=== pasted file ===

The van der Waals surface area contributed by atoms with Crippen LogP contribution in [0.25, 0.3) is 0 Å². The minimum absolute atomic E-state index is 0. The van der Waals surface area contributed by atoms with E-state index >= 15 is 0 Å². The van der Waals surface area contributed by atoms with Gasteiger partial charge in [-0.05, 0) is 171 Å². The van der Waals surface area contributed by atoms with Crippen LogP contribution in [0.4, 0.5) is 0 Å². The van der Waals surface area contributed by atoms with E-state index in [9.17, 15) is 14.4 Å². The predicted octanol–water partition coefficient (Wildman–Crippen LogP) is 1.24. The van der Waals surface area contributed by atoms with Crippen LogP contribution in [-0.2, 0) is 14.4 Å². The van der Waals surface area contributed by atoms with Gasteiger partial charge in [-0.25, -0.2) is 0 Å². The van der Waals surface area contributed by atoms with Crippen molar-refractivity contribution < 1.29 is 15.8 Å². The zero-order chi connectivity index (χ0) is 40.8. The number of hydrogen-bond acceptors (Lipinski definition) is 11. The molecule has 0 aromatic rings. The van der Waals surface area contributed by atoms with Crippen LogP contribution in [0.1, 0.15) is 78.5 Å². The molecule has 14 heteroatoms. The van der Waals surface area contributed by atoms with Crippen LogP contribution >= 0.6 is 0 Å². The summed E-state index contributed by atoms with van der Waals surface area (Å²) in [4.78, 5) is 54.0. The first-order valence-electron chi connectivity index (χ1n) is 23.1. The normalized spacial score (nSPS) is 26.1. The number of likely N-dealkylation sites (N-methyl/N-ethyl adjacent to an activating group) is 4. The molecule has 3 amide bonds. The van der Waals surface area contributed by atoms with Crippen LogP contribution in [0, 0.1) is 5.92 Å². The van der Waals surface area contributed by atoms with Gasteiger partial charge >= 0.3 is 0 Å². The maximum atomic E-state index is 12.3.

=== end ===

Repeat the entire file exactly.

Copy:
The van der Waals surface area contributed by atoms with Crippen LogP contribution in [0.25, 0.3) is 0 Å². The minimum absolute atomic E-state index is 0. The van der Waals surface area contributed by atoms with E-state index >= 15 is 0 Å². The van der Waals surface area contributed by atoms with Gasteiger partial charge in [-0.05, 0) is 171 Å². The van der Waals surface area contributed by atoms with Crippen LogP contribution in [0.4, 0.5) is 0 Å². The van der Waals surface area contributed by atoms with E-state index in [9.17, 15) is 14.4 Å². The predicted octanol–water partition coefficient (Wildman–Crippen LogP) is 1.24. The van der Waals surface area contributed by atoms with Crippen LogP contribution in [-0.2, 0) is 14.4 Å². The van der Waals surface area contributed by atoms with Gasteiger partial charge in [-0.25, -0.2) is 0 Å². The van der Waals surface area contributed by atoms with Crippen molar-refractivity contribution < 1.29 is 15.8 Å². The zero-order chi connectivity index (χ0) is 40.8. The number of hydrogen-bond acceptors (Lipinski definition) is 11. The molecule has 0 aromatic rings. The van der Waals surface area contributed by atoms with Crippen LogP contribution in [0.1, 0.15) is 78.5 Å². The molecule has 14 heteroatoms. The van der Waals surface area contributed by atoms with Crippen LogP contribution >= 0.6 is 0 Å². The summed E-state index contributed by atoms with van der Waals surface area (Å²) in [4.78, 5) is 54.0. The first-order valence-electron chi connectivity index (χ1n) is 23.1. The normalized spacial score (nSPS) is 26.1. The number of likely N-dealkylation sites (N-methyl/N-ethyl adjacent to an activating group) is 4. The molecule has 3 amide bonds. The van der Waals surface area contributed by atoms with Crippen LogP contribution in [0, 0.1) is 5.92 Å². The van der Waals surface area contributed by atoms with Gasteiger partial charge >= 0.3 is 0 Å². The maximum atomic E-state index is 12.3.